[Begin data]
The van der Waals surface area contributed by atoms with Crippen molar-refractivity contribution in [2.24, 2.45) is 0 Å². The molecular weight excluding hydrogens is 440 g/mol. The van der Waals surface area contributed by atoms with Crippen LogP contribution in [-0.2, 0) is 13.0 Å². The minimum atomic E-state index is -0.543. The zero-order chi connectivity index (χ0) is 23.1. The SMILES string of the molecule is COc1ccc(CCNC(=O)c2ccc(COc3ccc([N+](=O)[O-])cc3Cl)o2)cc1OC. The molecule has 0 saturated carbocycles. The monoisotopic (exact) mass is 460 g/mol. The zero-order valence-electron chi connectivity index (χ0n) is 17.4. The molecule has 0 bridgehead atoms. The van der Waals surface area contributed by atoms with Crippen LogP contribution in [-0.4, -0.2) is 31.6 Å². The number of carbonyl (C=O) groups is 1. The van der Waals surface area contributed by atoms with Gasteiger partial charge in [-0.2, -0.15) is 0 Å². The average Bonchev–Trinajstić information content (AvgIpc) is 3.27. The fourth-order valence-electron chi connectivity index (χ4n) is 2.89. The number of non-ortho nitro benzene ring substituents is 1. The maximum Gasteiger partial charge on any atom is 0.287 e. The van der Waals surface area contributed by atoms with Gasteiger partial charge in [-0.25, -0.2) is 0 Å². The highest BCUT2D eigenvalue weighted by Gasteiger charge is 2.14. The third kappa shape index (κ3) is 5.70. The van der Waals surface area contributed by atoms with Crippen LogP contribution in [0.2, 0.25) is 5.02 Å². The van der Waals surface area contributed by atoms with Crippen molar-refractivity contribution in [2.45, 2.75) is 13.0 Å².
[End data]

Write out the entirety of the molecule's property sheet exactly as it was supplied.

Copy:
The van der Waals surface area contributed by atoms with Crippen molar-refractivity contribution in [2.24, 2.45) is 0 Å². The molecular weight excluding hydrogens is 440 g/mol. The van der Waals surface area contributed by atoms with Crippen LogP contribution in [-0.2, 0) is 13.0 Å². The minimum atomic E-state index is -0.543. The zero-order chi connectivity index (χ0) is 23.1. The SMILES string of the molecule is COc1ccc(CCNC(=O)c2ccc(COc3ccc([N+](=O)[O-])cc3Cl)o2)cc1OC. The molecule has 0 saturated carbocycles. The monoisotopic (exact) mass is 460 g/mol. The zero-order valence-electron chi connectivity index (χ0n) is 17.4. The molecule has 0 bridgehead atoms. The van der Waals surface area contributed by atoms with Crippen LogP contribution in [-0.4, -0.2) is 31.6 Å². The number of carbonyl (C=O) groups is 1. The van der Waals surface area contributed by atoms with Gasteiger partial charge in [-0.2, -0.15) is 0 Å². The average Bonchev–Trinajstić information content (AvgIpc) is 3.27. The fourth-order valence-electron chi connectivity index (χ4n) is 2.89. The number of non-ortho nitro benzene ring substituents is 1. The maximum Gasteiger partial charge on any atom is 0.287 e. The van der Waals surface area contributed by atoms with Gasteiger partial charge in [-0.25, -0.2) is 0 Å². The highest BCUT2D eigenvalue weighted by Gasteiger charge is 2.14. The third kappa shape index (κ3) is 5.70. The van der Waals surface area contributed by atoms with Crippen LogP contribution in [0.2, 0.25) is 5.02 Å². The van der Waals surface area contributed by atoms with Crippen molar-refractivity contribution in [2.45, 2.75) is 13.0 Å².